Many people enjoy the sweet, delicious taste of honey, but very few are actually aware of how honeybees make it. This is probably best illustrated by three common beliefs – that honey is either bee poop, bee spit, or bee vomit. But is that really true?
No – honey is not bee poop, spit or vomit. Honey is made from nectar by reducing the moisture content after it is carried back to the hive.
While bees store the nectar inside their honey stomachs, the nectar is not vomited or pooped out before it is turned into honey – not technically, at least. You could argue that honey is ‘spat’ out by bees, but the principal ingredient used to make honey is nectar, not saliva.
Let’s examine these questions in greater detail to explain things more clearly.
How Honeybees Make Honey
Worker honey bees collect nectar from flowers using their tongue and store it inside a crop or sac known as a honey stomach. The honey stomach is expandable so it can hold nectar as the bee carries it back to the hive.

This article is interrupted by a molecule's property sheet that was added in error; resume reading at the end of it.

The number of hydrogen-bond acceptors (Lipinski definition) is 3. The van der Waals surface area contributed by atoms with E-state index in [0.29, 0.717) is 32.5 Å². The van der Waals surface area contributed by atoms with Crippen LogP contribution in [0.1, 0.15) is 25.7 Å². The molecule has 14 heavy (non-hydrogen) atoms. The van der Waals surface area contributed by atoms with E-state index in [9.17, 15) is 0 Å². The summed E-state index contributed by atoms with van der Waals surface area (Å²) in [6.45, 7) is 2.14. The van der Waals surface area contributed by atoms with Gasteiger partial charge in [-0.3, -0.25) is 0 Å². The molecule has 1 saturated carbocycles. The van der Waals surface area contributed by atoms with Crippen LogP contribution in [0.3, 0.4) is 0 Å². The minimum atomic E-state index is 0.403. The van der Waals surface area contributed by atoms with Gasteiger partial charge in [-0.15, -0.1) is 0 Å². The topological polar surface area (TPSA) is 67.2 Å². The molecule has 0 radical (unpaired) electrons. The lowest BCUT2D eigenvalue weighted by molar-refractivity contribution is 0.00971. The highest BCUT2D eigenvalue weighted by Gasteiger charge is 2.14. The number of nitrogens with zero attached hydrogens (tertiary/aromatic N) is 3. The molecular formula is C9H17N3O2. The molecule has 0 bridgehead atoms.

While the nectar is inside the honey stomach, it is mixed with special enzymes to start the honey-making process.
Upon returning to the hive, bees then regurgitate the nectar from their honey stomach and pass it mouth-to-mouth to other worker bees. While doing this, they fan it with their wings to reduce the moisture content to between 13-18%. Once it reaches this point, it is considered honey, and bees store it inside capped honeycomb cells.